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Understanding the Rust Ecosystem

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Graph representing all the facets made up in a programming language ecosystem.

Rust, a systems-programming language, which prides itself on being Stack Overflow’s “most loved language for five years in row” and GitHub’s second fastest growing (235% 2018-2019) has gained popularity both at companies like Amazon, FB, Discord and externally within the programming community.

For part of my job, I have been focused on developing my own understanding of the space. I work within the DevTools pillar and focus primarily on programming languages. My main priority for H1 of 2020 has been Rust. The goal of this article is:

  • To paint a high-level overview of the ecosystem

The article covers various aspects of the ecosystem including community, companies using the language, selling points, etc.


One of the hardest parts of understanding a programming language is setting the boundaries for what you encapsulate as part of and not part of the ecosystem. I gathered input coworkers and mentors in order to set the criteria for this project. For our purposes, I choose to limit it to the following areas, which you’ll see below. For each section, you can expect:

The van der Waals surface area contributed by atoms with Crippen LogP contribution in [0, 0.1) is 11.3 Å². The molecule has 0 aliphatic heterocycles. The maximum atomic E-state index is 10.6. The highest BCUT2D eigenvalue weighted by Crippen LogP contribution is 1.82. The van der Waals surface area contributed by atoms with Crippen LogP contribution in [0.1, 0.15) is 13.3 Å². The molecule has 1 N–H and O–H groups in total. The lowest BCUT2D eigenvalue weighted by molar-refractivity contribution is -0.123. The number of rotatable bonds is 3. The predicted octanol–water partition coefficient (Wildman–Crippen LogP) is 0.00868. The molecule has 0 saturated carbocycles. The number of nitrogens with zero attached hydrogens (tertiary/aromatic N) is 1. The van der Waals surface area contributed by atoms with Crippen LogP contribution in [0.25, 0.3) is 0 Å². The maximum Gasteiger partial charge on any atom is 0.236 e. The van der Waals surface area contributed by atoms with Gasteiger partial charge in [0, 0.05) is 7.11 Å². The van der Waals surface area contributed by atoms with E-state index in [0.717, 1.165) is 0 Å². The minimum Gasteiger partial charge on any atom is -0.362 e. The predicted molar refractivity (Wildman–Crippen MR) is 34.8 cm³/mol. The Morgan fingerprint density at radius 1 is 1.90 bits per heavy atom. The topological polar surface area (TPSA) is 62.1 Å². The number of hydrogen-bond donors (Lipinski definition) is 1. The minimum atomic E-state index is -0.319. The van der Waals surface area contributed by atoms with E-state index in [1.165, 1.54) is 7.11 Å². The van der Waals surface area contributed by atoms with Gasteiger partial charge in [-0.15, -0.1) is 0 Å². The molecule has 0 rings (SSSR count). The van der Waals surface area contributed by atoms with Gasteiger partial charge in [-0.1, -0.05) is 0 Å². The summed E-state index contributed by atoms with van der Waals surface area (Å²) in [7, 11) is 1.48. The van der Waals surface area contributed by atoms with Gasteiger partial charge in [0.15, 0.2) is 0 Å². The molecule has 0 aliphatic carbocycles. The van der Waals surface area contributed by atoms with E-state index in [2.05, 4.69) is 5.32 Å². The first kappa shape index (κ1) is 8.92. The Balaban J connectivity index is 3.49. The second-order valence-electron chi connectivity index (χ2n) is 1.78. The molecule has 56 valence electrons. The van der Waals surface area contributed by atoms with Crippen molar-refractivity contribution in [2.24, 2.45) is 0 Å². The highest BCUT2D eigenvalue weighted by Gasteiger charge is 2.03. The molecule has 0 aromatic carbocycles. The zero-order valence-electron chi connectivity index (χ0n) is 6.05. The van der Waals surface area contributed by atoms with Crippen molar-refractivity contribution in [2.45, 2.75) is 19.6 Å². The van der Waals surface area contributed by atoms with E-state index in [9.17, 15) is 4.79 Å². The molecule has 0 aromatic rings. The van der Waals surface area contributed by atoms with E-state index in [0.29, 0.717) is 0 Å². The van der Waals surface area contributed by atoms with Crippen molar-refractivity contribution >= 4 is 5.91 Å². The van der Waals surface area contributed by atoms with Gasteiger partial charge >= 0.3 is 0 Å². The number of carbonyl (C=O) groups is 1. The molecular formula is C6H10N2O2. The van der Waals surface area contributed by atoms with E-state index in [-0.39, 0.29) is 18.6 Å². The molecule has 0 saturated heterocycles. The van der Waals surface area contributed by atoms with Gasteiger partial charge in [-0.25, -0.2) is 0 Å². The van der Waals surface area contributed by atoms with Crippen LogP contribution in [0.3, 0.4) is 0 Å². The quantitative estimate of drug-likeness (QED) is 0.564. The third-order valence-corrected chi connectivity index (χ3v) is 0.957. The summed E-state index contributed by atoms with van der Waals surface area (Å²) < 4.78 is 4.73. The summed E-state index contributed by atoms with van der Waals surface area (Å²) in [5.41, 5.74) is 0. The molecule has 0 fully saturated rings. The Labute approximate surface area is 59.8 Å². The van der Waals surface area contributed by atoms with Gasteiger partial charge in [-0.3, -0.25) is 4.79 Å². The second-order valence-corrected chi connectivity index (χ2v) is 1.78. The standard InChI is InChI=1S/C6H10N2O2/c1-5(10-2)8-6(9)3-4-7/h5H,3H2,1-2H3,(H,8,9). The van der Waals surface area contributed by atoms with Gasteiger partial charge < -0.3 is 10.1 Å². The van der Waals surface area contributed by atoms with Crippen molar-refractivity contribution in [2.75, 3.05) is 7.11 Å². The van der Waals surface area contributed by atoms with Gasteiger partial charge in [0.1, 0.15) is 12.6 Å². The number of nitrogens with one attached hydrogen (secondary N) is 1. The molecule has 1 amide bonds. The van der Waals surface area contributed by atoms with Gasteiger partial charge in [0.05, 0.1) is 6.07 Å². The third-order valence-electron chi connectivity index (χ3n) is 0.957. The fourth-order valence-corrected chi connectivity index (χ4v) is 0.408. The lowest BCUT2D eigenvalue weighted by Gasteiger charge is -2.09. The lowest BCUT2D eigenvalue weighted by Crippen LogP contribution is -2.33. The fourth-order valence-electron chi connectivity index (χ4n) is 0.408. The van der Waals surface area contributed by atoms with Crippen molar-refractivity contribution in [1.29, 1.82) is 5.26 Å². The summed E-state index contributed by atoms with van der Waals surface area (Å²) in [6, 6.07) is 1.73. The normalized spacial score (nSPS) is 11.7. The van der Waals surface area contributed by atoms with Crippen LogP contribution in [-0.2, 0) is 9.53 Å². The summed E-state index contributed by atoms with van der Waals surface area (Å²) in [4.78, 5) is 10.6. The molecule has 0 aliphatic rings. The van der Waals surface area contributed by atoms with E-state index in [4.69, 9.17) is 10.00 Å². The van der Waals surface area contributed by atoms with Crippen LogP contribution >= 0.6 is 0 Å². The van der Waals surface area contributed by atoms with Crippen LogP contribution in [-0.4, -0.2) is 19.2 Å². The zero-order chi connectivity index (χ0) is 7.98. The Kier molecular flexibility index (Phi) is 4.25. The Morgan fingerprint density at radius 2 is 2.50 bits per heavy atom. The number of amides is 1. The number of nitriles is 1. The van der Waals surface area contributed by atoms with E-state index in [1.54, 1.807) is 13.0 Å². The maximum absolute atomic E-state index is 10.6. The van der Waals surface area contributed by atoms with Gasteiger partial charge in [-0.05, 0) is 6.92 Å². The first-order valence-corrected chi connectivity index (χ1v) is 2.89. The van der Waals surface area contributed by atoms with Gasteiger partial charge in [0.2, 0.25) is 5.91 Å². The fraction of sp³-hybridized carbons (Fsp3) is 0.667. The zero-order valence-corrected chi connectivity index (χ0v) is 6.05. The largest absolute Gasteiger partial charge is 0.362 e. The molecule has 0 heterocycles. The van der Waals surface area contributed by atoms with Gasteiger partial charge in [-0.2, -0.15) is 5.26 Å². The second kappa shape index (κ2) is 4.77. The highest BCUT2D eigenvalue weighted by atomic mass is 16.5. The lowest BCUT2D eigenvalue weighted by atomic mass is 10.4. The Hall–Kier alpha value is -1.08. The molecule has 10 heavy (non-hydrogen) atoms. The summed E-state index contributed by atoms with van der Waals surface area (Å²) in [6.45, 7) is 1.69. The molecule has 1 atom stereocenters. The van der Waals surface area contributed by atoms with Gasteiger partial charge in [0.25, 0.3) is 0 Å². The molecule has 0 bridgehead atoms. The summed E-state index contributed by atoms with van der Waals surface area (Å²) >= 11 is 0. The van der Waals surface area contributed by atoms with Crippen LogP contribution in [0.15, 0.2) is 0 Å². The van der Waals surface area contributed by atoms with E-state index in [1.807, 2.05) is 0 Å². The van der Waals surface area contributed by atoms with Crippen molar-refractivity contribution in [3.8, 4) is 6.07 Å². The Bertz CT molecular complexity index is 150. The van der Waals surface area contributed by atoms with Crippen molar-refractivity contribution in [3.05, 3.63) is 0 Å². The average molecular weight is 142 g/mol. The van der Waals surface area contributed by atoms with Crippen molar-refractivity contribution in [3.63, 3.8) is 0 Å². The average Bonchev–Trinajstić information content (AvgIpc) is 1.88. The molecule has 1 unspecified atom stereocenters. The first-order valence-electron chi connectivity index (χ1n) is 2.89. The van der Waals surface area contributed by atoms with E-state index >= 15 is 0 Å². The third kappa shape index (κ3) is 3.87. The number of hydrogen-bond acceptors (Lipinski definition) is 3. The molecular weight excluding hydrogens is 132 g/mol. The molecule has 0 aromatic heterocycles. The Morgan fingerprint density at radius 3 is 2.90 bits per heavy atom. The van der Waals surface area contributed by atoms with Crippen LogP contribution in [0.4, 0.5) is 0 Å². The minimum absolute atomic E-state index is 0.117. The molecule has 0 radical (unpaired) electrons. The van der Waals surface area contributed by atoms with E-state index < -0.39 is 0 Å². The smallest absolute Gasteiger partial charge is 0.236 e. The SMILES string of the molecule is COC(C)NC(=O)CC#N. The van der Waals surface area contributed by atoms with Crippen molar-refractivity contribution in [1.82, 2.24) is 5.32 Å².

• A brief description of how I defined the section
  • Key highlights from the ecosystem for that area of the ecosystem

Academic Research

Things that fall under this category might be research papers, academic presentations, and anything related. It was difficult to find much in this area, but here are a few highlights:

As you can tell from skimming the headings, researchers are looking at Rust’s use cases, security, memory management, type-safety and concurrency. It’s unfortunate there isn’t an easy way to stay on top of academic research within Rust.


When you look at the programming language, how do you know who is using it? What industries do they work in? Fortunately, the Rust Survey 2019 Results provides insight related to demographics. Based on the results, here are the key highlights:

  • Respondents’ top five languages: English, Chinese, German, French and Japanese
  • Top five industries using Rust: Backend Web Applications, Distributed Systems, Embedded Devices, IT and Network Programming
  • Top three titles for Rust users: Programmer/Software Engineer, Systems Architect, Web Developer/Front End Developer